University of Georgia faculty participating in the 2015-16 and 2016-17 Core Fulbright Scholar and Fulbright Specialist programs evaluated the impact of rural nursing in Ecuador, brought research on telenovelas to universities in Chile, and will examine the coast and teach about invasive species in Chile, and examine the nature of galactic gas clouds and their relationship to the cosmic web.
"I extend my congratulations to the UGA faculty who were selected as Core Fulbright Fellows this year," said Noel Fallows, interim associate provost for international education. "These internationally engaged scholars are through Fulbright strengthening research partnerships and enhancing the international reputation of the University of Georgia across all academic disciplines."
The UGA faculty members and their destinations include:
Phaedra Corso, UGA Foundation Professor of Human Health and director of the Economic Evaluation Research Group in the College of Public Health. Corso traveled to Ecuador in the summer of 2015 on a Core Fulbright grant to teach and conduct research. Her host institutions were the School of Public Health at the University of San Francisco Quito and Quito Salud Pública. The projects Corso took on while in Ecuador surveyed the impact of a rural nursing intervention program and evaluating the cost-effectiveness of a Quito-based program called Salud al Paso. Several UGA graduate students participating in a master's internship program accompanied Corso to help complete the data collection and evaluation.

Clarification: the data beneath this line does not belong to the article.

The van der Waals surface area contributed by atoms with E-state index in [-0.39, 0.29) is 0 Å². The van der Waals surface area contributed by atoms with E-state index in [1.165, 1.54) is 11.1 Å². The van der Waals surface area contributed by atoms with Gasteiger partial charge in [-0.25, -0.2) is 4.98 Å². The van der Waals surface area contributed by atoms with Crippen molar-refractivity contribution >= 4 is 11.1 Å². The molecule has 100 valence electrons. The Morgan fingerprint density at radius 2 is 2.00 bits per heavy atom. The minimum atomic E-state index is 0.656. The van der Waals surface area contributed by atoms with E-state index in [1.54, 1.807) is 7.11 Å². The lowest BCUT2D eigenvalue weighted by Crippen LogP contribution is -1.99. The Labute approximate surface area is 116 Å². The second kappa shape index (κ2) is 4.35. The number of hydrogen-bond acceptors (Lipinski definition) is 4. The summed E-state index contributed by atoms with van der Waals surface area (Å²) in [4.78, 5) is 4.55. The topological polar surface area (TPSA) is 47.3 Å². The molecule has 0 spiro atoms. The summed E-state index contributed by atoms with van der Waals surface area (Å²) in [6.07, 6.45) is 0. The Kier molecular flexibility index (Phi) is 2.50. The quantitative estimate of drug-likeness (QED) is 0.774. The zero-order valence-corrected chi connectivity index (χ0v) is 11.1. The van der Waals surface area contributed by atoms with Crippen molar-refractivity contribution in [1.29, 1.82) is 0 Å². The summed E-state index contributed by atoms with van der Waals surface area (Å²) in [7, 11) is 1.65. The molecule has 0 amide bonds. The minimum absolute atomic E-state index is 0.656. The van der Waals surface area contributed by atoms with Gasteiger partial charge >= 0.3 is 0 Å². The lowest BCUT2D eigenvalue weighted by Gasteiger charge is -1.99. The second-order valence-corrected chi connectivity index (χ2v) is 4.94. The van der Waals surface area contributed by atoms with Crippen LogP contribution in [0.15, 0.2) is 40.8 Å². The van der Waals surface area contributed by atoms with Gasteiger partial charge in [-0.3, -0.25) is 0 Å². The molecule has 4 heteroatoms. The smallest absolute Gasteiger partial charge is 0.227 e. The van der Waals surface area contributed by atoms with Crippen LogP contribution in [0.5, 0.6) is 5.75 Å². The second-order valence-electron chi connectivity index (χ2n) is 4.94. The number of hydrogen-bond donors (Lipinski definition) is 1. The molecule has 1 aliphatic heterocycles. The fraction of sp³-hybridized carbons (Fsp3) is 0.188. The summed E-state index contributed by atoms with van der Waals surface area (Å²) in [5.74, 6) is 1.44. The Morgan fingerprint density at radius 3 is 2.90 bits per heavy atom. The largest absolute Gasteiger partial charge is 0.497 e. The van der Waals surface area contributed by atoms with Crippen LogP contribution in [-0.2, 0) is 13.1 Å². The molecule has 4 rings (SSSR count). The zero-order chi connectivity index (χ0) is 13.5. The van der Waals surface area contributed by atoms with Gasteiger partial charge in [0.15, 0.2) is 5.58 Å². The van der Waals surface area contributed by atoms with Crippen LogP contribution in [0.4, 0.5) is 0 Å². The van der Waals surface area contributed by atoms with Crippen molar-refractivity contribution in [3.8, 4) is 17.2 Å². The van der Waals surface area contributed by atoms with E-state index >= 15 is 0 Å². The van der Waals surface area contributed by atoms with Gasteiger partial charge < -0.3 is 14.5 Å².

James "Jeb" Byers, associate dean of administrative affairs and a professor of marine ecology in the School of Ecology, will travel to Chile in 2017 to initiate a project examining the ecology of the Chilean coast, and to teach a course on invasive species. His host institution is Pontificia Universidad Católica de Chile.
Robin Shelton, professor in the department of physics and astronomy, will travel to Berlin, Germany, in spring 2017 to work on galactic computer simulations. The simulations will help determine whether some of the enormous clouds of gas that astronomers have found to be falling into the Milky Way galaxy are related to the spiderweb-like structure of material that stretches across the universe, called the "cosmic web."
Additionally, Carolina Acosta-Alzuru, an associate professor in the Grady College of Journalism and Mass Communication, traveled to Chile for one month in late spring 2015 on a Fulbright Specialist grant to teach and coordinate faculty development activities. Hosted by the Universidad de Chile, Acosta-Alzuru taught a graduate seminar on the links between telenovelas, culture and society. She also led a hands-on assignment in an undergraduate course about strategic planning and organizational communication, and led seminars at Pontificia Universidad Católica de Chile and at the Universidad de los Andes.